Traveling by train is the way to go in China. Cheap, safe, efficient, clean, and comfortable, China’s rail network is one of the largest and busiest in the world.
Not only is rail travel better on the environment (relative to flying), it’s a fun experience and great way to see the more remote parts of China from your window. And though highest priced tickets are comparable to an airline ticket, remember that you’ll be saving a night in a hotel on longer overnight routes.
To efficiently move so many people around the vast country, each year the Chinese government invests billions of RMB in maintaining, upgrading and expanding this impressive network. In fact, a big chunk of their stimulus plan is going to China’s rail and other transportation infrastructure improvements (in 2008, they approved an additional US$292 billion on a railway investment plan through 2020).
A few tips on traveling by train in China:
- Hang on to your tickets even after they check it—you’ll need it to exit at your destination. Also note: soon after boarding, an attendant will come by to not only check your ticket, but to swap your ticket with a kind of “placeholder” card. Soon before you reach your destination, they’ll come by again and give you your ticket back. I’m not exactly sure why they do this (I think to ensure that people get on/off their exact destinations), but an added benefit is that you won’t have to worry about sleeping through your destination.
- Your ticket is good for one specific train, so make sure you catch it!
- Secure your bag to a luggage rack with a lock and cable. There are watchful attendants but still, be wary especially during stops.
- Load up on snacks. Longer haul trains do have dining cars but I find them overpriced and mediocre at best (besides, I don’t like risking stomach problems on long rides).
- Do as the locals and bring instant noodles. Trains provide boiled water (on sleeper classes) for instant noodles, tea, and instant coffee.
- Don’t forget to bring your own toilet paper (I also bring baby wipes for overnight trains in lieu of a shower).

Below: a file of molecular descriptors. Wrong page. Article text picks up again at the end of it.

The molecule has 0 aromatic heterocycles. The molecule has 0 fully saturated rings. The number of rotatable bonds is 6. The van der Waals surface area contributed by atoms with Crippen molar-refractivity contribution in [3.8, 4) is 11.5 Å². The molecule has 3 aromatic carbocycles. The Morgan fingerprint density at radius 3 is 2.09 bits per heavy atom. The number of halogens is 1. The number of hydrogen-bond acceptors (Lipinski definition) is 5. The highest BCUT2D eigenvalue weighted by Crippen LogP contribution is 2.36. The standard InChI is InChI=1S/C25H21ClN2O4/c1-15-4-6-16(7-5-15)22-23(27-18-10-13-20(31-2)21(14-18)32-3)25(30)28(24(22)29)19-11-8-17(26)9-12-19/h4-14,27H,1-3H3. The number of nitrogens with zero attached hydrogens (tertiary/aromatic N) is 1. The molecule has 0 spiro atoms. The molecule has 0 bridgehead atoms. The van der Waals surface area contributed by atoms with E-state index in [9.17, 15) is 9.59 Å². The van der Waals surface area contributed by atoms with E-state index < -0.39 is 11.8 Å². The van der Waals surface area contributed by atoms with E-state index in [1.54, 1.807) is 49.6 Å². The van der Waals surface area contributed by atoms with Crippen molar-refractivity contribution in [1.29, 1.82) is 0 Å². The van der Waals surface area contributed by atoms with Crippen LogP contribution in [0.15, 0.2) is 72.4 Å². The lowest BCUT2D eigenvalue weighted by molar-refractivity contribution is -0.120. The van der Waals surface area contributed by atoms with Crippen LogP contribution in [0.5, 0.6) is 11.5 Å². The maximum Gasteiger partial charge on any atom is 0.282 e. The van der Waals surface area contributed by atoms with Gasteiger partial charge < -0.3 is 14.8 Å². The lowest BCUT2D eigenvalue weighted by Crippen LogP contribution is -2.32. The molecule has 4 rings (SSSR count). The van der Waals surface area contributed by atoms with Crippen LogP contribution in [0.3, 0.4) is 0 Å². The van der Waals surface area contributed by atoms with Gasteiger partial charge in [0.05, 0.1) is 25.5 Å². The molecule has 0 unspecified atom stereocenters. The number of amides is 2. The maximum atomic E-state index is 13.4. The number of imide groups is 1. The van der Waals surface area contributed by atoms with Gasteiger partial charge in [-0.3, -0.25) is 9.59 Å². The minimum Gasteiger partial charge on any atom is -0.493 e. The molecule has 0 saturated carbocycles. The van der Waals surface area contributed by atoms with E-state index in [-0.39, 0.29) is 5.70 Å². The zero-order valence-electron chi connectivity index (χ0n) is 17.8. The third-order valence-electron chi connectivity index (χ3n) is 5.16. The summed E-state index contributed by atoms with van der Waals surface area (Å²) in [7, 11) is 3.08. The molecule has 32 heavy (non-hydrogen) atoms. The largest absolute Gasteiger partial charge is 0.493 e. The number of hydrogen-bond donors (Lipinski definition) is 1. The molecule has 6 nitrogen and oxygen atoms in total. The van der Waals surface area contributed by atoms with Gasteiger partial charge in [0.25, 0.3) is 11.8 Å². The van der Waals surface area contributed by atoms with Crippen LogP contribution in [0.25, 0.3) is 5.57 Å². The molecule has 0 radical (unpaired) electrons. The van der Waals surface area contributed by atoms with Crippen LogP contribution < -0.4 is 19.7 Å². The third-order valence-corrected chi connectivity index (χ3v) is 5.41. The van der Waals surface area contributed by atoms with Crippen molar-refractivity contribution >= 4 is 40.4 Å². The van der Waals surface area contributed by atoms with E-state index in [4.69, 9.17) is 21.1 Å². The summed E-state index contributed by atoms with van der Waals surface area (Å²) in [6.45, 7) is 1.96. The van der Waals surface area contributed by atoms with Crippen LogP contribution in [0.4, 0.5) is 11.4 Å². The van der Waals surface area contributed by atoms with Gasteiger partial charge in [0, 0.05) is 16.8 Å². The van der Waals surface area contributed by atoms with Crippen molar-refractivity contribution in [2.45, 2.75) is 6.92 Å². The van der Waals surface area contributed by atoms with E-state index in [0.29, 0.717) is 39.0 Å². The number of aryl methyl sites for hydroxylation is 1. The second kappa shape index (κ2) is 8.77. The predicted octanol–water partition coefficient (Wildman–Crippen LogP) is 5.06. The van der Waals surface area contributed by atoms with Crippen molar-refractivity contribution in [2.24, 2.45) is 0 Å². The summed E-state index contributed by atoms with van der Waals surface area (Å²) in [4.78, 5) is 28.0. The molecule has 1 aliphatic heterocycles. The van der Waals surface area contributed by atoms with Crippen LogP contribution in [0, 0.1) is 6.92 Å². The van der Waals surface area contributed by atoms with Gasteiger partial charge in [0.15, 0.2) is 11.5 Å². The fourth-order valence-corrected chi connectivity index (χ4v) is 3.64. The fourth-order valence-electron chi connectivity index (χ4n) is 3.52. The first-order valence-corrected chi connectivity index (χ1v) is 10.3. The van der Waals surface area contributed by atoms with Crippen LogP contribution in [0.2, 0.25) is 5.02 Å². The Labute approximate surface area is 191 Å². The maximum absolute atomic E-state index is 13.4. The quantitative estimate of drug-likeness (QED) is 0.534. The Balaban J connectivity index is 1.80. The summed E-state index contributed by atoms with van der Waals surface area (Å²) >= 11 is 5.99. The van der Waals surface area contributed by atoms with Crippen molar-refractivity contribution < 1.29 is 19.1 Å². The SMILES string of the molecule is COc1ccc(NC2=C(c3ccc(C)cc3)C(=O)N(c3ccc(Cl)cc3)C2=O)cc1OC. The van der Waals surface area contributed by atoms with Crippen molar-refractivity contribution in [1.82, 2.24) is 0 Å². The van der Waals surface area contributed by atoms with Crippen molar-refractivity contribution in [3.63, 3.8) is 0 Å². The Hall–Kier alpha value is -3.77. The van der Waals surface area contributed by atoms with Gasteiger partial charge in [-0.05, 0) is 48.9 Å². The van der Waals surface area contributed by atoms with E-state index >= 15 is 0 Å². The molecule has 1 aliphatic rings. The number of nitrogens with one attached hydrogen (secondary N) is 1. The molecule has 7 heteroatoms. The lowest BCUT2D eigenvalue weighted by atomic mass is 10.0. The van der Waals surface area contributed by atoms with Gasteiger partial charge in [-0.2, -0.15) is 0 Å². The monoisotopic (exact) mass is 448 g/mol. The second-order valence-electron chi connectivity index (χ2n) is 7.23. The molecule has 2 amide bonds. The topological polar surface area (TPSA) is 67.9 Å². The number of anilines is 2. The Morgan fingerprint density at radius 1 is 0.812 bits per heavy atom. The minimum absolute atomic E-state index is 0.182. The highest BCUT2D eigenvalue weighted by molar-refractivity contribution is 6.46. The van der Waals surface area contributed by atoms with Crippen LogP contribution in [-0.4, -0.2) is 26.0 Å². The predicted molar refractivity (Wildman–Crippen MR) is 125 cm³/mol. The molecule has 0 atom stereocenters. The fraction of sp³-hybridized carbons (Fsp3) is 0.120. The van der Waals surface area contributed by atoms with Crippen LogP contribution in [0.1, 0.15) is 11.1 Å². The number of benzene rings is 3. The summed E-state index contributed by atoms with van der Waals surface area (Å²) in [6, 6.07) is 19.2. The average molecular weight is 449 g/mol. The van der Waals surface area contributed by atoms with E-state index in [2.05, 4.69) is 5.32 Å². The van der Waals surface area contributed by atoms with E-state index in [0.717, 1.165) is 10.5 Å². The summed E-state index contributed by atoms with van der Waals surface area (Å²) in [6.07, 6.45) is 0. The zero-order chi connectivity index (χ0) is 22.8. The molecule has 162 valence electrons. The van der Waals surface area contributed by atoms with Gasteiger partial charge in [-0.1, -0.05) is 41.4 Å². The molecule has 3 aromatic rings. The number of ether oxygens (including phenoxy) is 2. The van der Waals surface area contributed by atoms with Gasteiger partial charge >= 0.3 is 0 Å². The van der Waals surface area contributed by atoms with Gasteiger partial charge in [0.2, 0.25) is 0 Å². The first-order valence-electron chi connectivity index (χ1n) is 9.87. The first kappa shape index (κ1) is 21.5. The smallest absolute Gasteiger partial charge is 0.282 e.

Four classes of Chinese train tickets:
Instead of having “first” or “second” class tickets, the Chinese has four classes: Hard Seat, Soft Seat, Hard Sleeper, and Soft Sleeper.
Note that “hard” and “soft” doesn’t literally describe the softness since these days all seats and bunks have padding. Also, not every class is available for every train (for instance, short distance trains won’t have sleeper classes while many super-long distance ones will have only sleeper classes).
HARD SEAT (硬座 = “ing zwoh”): Unless you’re (1) dirt poor, (2) going a very short distance, or (3) want to “keep it real” and experiencing life with the masses, I’d recommend avoiding Hard Seat class. As you can imagine in a country with a large, poor population, the cheapest classes are typically crowded and uncomfortable. With no assigned seating, you’ll start by being out-elbowed by hundreds of Chinese locals as everyone squeezes shoulder to shoulder on benches. On longer trips, the floor fills up with trash, watermelon rinds, cigarette butts, seeds, etc. Similarly, the toilets get gross quickly since there are a lot more people using them (Tip: you can also sneak over and use the cleaner soft sleeper toilets, which include western-style toilets).
SOFT SEAT (软座 = “rwon zuo”): A considerable improvement in comfort and elbow room, but only available on a limited number of trains (mostly shorter trains between major cities). In addition to having an actual assigned seat, you’ll usually find cleaner toilets (and a choice of Western or squat).
HARD SLEEPER (硬卧 = “ing woh”): The best value for what you get in China, Hard Sleeper is about 2/3 the price of the more expensive Soft Sleeper class. Each carriage is divided into open compartments with 6 sleeping berths (lower, middle, and upper bunk). Pricing is based on bunk position: For some reason, the bottom bunk is the most expensive (I suppose because you have under-bed storage and don’t need to climb up). But because the lower bunks are used as communal benches during non-sleep hours, I prefer a middle or upper bunk so I can retreat up to a quiet place to read a book or listen to my iPod.
SOFT SLEEPER (软卧 = “rwon woh”): Is available as either a 2 or 4 bunk private compartment with a locking door (good for a small group traveling together). Considerably more comfortable and roomier than Hard Sleeper, newer trains even have individual TV screens and outlets for your laptop. Toilets are also cleaner with choice of Western or squat.
Buying your train ticket
Booking tickets in China can be difficult so don’t wait until the last minute. Though it varies from city to city, tickets usually go on sale around 3-7 days in advance of departure date (but can be purchased 10-20 days in advance for the newer, faster D- and Z- class express trains).
Note: Tickets are always one way and can only be purchased in city of departure. Unfortunately, timetables are usually only in Chinese. But these days, more and more of the larger cities have a special English-speaking window specifically to serve foreigners. Even so, train stations in China are typically not that close to the city center so it’s worth it to pay a small service fee and book your tickets through your hotel or local travel agent.
To book train tickets online:
Note that despite claims of “free delivery” to your hotel, you’ll be paying a service fee (built into the total price):
For more info on traveling by train in China:
Seat61 [ www.seat61.com/China.htm ] Includes lots of great info, including train time tables & fare, and suggested city-to-city trains.
China rail system map: